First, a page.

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Lumphanan

House (15th Century), Motte (Medieval)

Site Name Lumphanan

Classification House (15th Century), Motte (Medieval)

Alternative Name(s) Peel Of Lumphanan; Peel Bog Of Lumphanan; Halton House; Ha'ton House; Peel Ring Of Lumphanan

Canmore ID 17497

Site Number NJ50SE 2

NGR NJ 5760 0369

Datum OSGB36 - NGR

C14 Radiocarbon Dating

Permalink http://canmore.org.uk/site/17497

Ordnance Survey licence number 100057073. All rights reserved.
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Digital Images

Administrative Areas

  • Council Aberdeenshire
  • Parish Lumphanan
  • Former Region Grampian
  • Former District Kincardine And Deeside
  • Former County Aberdeenshire

Archaeology Notes

NJ50SE 2 5760 0369.

(NJ 5760 0369) Peel of Lumphanan [NR]

OS 6" map, (1959)

The Peel of Lumphanan, a shell keep, consists of a large earthen mound c.150 feet by 120 feet rising 30 feet above the level of the surrounding moat c.50 feet wide. The ditch is bounded by an earthen bank 10 feet high, and 8 feet broad across the top, with another ditch, 10 feet wide but shallow, outside this.

The lower courses of a curtain wall, 3 feet thick, girdle the summit of the mound, and abutting against it, are the foundations of a long hall building, c.50 feet by 12 feet internally, but whether contemporary with the wall cannot be ascertained. Beneath the turf on the summit are vestiges of masonry, but no coherent plan is formed. The surrounding bank is breached on the W side; this may have been the entrance.

In all probability, the castle was the scene of the submission of Sir John De Malvill to Edward 1 in AD 1296. It is said that in the late 18th-early 19th centuries, walls and gables were visible on the mound. In 1829 the sluice of the water ditch was revealed, and the position of the drawbridge was discernible (Cruden 1960).

NSA 1845; G M Fraser 1929; W D Simpson 1929; S Cruden 1960.

A 13th century motte built by the Durwards.

W D Simpson 1929.

Halton House, built in the 15th century, occupied the summit of the mound.

G M Fraser 1929.

The N gable was close to the path which wound from the drawbridge.

NSA 1845.

A shell-keep, now under the guardianship of the MoW, as described by Cruden (1960), except that the outer ditch cannot be recognised with certainty. According to the MoW plaque, a motte almost certainly existed here at the time of Macbeth in AD 1057, the name 'peel' being derived from the palisade, which defended the castle prior to the building of the stone wall in the 12th-early 13th centurys. The castle is named by the MoW as 'Peel of Lumphanan' on their plaque, and 'Peel Ring of Lumphanan' on their direction board.

Revised at 1/2500.

Visited by OS (NKB) 31 October 1968

The name officially adopted by the MoW is 'Peel Bog of Lumphanan'. Information in telephone call from P R Ritchie (MOPBW) to OS 23 January 1969.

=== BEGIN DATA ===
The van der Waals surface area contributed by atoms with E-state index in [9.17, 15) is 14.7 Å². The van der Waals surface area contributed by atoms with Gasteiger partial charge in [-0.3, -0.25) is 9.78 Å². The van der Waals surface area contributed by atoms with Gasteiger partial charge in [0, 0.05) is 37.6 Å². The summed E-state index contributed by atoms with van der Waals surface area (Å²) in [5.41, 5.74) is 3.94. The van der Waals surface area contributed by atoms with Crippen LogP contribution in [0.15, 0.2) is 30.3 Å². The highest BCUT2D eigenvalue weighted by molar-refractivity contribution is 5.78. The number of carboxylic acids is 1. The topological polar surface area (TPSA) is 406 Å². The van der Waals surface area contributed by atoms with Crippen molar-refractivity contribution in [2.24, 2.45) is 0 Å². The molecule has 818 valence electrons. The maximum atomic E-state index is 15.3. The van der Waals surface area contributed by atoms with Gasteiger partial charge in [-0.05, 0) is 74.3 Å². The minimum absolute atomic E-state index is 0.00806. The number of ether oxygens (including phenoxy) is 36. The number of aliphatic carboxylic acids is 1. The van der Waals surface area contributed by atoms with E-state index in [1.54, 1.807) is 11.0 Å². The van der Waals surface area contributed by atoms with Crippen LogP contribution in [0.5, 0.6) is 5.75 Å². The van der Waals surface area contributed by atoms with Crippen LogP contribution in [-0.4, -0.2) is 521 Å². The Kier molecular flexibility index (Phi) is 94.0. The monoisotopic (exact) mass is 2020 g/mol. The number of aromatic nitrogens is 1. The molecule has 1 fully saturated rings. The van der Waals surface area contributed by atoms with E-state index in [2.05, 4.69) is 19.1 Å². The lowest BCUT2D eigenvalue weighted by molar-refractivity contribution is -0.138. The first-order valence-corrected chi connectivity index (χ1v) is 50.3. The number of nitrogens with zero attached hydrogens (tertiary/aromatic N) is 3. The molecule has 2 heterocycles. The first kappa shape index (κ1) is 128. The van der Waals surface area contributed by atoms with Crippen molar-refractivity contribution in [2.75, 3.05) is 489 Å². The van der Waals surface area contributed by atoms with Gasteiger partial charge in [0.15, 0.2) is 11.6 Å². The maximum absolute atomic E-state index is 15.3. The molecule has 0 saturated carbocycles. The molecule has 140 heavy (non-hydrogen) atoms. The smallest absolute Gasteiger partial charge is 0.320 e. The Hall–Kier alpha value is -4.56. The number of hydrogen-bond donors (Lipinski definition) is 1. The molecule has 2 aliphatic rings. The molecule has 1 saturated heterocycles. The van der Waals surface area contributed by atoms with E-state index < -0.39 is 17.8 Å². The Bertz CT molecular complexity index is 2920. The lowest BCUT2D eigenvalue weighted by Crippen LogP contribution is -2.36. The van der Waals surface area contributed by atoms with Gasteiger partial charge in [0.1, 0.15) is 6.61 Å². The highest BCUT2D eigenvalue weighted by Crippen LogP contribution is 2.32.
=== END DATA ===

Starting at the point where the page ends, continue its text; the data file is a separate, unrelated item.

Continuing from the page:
Peel of Lumphanan. One of Grampian's earliest medieval earthworks, this flat-topped mound (36.6m by 45.7m) rises 9m above an enclosing ditch (15m wide) which is itself retained by an earthern bank. Formerly interpreted as a shell-keep (a motte with a curtain wall), excavations in the 1970s established that the wall around the summit was a late 18th century dyke built by the usual 'zealous agriculturalists'. The original 13th century defences may have been a turf rampart rather than a palisade. The motte was built by the Durwards.

The footings of a rectangular manor house, Halton House, on the mound summit date from the late 15th century. The original cobbled causeway was traced across the ditch and winding up the NE side of the motte. The water in the wide ditch may have been controlled by a sluice system, now vanished.

I A G Shepherd 1986.

Visible on air photographs AAS/93/14/G28/15 and AAS/94/14/G29/1-4. Copies held by Grampian Regional Council.

Information from M Greig, Grampian Regional Council, March 1994.

Air photograph: AAS/00/06/CT.

NMRS, MS/712/100.

Activities

Publication Account (1986)

One of Grampian's earliest medieval earthworks, this flat-topped mound, 36.6m by 45.7m, rises 9m above an enclosing ditch, 15m wide, itself retained by an earthen bank. Formerly interpreted as a shell-keep, a motte with a curtain wall, excavations in the 1970s established that the wall around the summit was a late 18th century dyke built by the usual 'zealous agriculturalists'. The original 13th century defences may have been a turf rampart rather than a palisade. The motte was built by the Durwards.

The footings of a rectangular manor house, Halton House, on the mound summit, date from the late 15th century. The original cobbled causeway was traced across the ditch and winding up the north-east side of the motte. The water in the wide ditch may have been controlled by a sluice system, now vanished.

Information from ‘Exploring Scotland’s Heritage: Grampian’, (1986).

Publication Account (1996)

One of Grampian's earliest medieval earthworks, this flat-topped mound, 36.6m by 45.7m, rises 9m above an enclosing ditch, 15m wide, itself retained by an earthen bank. Formerly interpreted as a shellkeep, a motte with a curtain wall, excavations in the 1970s established that the wall around the summit was a late 18th-century dyke built by the usual 'zealous agriculturalists' . The original 13th century defences may have been a turf rampart rather than a palisade. The motte was built by the Durwards.

The footings of a rectangular manor house, Halton House, on the mound summit, date from the late 15th century. The original cobbled causeway was traced across the ditch and winding up the northeast side of the motte. The water in the wide ditch may have been con trolled by a sluice system, now vanished.

Information from ‘Exploring Scotland’s Heritage: Aberdeen and North-East Scotland’, (1996).

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